The rising sun painted the sky pink by the time I passed the sign for Indian Mound, the first seeds of panic making my heart beat faster.  I glanced over at my purse where I kept my pills, wondering if I could swallow them dry again as I’d been doing for most of the trip.  My throat felt sore, and my hands shook.  I’m almost home.  I turned my gaze toward the dim light outside that seemed to swallow my car as I passed through it, and pressed my foot harder on the accelerator.

I slowed down, trying to avoid the increasing amounts of debris tossed across the road, the tree limbs, leaves and roof shingles that seemed to have been scattered by the hand of a careless child.  I caught up to an old, faded red pick-up truck as it slowed down at the bright flashing red and blue lights of a police car stopped in front of fallen electrical lines. A large, brindled-colored dog, his lineage as indecipherable as the vintage of the pickup truck in which he sat, stared at me with a lost expression.  A police officer guided our way around the danger zone, his other hand reminding us to slow down.  As soon as he had disappeared from my rearview mirror, I sped up, passing the truck and maneuvering past a mailbox that stood upright in the middle of the highway as if it was meant to be there.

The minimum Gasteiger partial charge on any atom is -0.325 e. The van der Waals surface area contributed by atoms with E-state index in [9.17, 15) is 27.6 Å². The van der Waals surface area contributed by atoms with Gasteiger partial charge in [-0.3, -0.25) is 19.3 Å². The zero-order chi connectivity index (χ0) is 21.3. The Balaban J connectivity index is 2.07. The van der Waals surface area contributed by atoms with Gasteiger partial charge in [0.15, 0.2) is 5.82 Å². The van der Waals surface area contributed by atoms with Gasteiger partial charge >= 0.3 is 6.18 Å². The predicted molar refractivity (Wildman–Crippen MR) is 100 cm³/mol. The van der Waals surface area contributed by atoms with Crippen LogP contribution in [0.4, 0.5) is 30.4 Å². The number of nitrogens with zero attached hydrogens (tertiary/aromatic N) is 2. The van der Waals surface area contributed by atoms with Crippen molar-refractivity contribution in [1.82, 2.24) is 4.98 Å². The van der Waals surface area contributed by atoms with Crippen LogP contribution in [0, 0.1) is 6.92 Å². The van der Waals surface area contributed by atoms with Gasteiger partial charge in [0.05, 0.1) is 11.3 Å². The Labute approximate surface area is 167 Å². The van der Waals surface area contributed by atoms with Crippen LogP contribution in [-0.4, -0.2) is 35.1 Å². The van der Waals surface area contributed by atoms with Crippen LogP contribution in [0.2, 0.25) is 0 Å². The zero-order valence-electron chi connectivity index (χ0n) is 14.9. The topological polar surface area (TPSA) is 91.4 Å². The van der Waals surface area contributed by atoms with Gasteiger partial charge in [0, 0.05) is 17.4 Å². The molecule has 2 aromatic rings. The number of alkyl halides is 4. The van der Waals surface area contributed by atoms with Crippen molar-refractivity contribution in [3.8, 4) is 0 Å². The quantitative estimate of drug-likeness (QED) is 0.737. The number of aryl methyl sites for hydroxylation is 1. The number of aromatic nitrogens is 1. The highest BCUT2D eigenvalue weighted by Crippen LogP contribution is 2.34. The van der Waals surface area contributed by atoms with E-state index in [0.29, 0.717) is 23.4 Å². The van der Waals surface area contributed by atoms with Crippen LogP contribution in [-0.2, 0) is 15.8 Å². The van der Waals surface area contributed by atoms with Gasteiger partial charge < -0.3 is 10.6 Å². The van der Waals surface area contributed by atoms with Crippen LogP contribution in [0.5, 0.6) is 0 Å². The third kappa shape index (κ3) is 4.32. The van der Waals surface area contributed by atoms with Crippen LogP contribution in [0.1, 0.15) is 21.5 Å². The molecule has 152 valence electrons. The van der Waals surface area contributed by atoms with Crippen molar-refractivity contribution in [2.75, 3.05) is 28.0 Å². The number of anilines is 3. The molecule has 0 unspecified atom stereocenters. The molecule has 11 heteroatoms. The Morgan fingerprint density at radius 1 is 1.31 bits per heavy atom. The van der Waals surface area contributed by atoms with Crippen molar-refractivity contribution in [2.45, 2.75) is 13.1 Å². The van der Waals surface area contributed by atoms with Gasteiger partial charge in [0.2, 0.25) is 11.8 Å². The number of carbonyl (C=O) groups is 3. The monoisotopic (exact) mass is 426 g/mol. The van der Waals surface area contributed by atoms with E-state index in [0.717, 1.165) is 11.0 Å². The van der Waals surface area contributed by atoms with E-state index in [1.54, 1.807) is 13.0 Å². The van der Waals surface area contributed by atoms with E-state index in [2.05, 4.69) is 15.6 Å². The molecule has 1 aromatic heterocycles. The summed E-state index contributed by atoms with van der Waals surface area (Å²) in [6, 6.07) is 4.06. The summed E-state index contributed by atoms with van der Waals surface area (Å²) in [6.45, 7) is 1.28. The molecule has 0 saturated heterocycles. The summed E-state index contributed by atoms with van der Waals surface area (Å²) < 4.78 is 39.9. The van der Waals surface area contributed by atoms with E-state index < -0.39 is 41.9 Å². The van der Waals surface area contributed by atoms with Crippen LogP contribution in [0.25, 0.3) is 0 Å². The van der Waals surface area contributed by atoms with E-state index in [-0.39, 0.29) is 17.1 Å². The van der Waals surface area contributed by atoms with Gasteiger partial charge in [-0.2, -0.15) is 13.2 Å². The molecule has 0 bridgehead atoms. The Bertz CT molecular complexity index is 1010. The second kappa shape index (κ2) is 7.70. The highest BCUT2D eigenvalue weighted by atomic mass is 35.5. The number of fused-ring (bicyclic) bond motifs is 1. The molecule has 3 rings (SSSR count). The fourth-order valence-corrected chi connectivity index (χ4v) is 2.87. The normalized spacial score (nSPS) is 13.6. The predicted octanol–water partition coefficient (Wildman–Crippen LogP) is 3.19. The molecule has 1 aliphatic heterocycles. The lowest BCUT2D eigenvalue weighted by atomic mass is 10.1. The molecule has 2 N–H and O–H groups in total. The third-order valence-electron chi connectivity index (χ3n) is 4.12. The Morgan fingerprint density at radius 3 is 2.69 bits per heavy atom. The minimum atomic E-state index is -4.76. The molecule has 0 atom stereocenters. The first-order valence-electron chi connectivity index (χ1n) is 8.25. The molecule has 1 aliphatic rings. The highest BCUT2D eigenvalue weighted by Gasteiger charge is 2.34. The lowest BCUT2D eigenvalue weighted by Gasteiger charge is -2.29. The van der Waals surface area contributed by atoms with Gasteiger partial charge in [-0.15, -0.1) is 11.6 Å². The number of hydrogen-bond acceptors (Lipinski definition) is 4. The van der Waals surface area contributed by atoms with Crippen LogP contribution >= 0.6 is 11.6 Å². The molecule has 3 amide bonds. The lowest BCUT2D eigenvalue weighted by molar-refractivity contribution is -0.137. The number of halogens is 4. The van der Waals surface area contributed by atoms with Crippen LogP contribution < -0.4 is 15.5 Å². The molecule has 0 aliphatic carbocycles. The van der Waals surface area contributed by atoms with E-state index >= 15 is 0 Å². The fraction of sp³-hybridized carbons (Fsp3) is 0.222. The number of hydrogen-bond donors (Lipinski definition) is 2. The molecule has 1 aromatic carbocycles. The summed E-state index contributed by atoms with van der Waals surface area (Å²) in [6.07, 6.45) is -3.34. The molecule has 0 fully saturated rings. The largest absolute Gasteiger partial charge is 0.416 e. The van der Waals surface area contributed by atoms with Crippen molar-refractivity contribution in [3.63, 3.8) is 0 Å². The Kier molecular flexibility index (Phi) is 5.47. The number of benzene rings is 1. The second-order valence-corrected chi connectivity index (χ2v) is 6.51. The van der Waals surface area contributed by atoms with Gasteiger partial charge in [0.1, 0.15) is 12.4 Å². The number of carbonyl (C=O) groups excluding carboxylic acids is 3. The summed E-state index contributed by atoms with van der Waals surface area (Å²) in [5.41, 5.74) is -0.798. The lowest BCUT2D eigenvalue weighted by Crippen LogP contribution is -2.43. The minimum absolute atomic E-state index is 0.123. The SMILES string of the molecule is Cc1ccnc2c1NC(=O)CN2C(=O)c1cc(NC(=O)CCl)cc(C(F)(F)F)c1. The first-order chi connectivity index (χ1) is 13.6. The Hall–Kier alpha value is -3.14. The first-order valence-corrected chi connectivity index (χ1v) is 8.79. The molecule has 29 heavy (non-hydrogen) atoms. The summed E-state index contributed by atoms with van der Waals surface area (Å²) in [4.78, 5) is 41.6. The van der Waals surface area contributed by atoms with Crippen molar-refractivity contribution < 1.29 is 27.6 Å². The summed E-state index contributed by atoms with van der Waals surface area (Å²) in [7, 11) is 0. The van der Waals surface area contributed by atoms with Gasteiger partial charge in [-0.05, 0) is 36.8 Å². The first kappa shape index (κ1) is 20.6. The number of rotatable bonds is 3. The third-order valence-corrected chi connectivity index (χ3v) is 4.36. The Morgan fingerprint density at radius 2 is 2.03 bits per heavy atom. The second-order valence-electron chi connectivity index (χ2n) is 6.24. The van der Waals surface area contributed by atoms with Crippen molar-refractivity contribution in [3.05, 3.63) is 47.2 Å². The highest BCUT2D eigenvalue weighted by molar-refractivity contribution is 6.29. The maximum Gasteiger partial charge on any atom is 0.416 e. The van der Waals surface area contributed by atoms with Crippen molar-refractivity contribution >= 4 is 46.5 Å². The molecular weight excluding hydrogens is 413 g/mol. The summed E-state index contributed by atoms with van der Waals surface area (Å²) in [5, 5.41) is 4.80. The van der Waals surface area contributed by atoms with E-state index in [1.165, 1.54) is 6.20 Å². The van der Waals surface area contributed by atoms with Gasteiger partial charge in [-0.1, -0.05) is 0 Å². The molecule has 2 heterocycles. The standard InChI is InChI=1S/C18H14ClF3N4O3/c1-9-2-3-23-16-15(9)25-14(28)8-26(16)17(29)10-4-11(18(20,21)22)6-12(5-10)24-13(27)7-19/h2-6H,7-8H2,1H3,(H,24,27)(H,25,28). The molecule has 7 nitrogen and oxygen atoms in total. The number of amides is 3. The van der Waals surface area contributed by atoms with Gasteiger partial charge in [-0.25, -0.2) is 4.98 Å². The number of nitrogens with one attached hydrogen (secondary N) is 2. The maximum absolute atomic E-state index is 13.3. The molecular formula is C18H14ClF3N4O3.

My tongue stuck to the roof of my mouth and I thought of the pills again, and how easily they could take away the pit of worry that had begun to gnaw at me.  I went faster, clipping a tree limb with my left front tire and hearing a crack and a thump of the split wood hitting metal.  I kept going, realizing that I was prepared to drive on the rim of a flat tire if I had to.  I’ve been a long time gone.

I turned off the highway onto a dirt road studded with puddles and rocks.  The road bisected a large cotton field, the furrows drowning in standing water.  I remembered this road and had turned by instinct.  It probably had a name, one we’d never used when giving directions to the odd visitor.  We usually instructed visitors to turn right about one and a half miles past the old general store that leaned to the left and still had a Royal Crown Cola sign plastered over the doorway even though it had been abandoned long before I was born.

The store was gone now, but I still knew where to turn in the same way my hair still knew where to part no matter how hard I tried to tell it different.  But the road was the same, still narrow with the tall white oaks—taller now, I supposed—creating a green archway above.  Tommy and I used to race barefoot down this road, watching our feet churn up dust like conjured spirits.

My back tires spun out, bringing me back to the present and slipping my car off the side of the road.  Panicking, I gunned the engine, succeeding only in digging the wheels further in muck. Although I knew it was useless, I gunned the engine two more times.  I stared through the windshield down the tree-shaded road.  It had taken me nine years to come back.  I figured stretching it out for a few more minutes wouldn’t matter.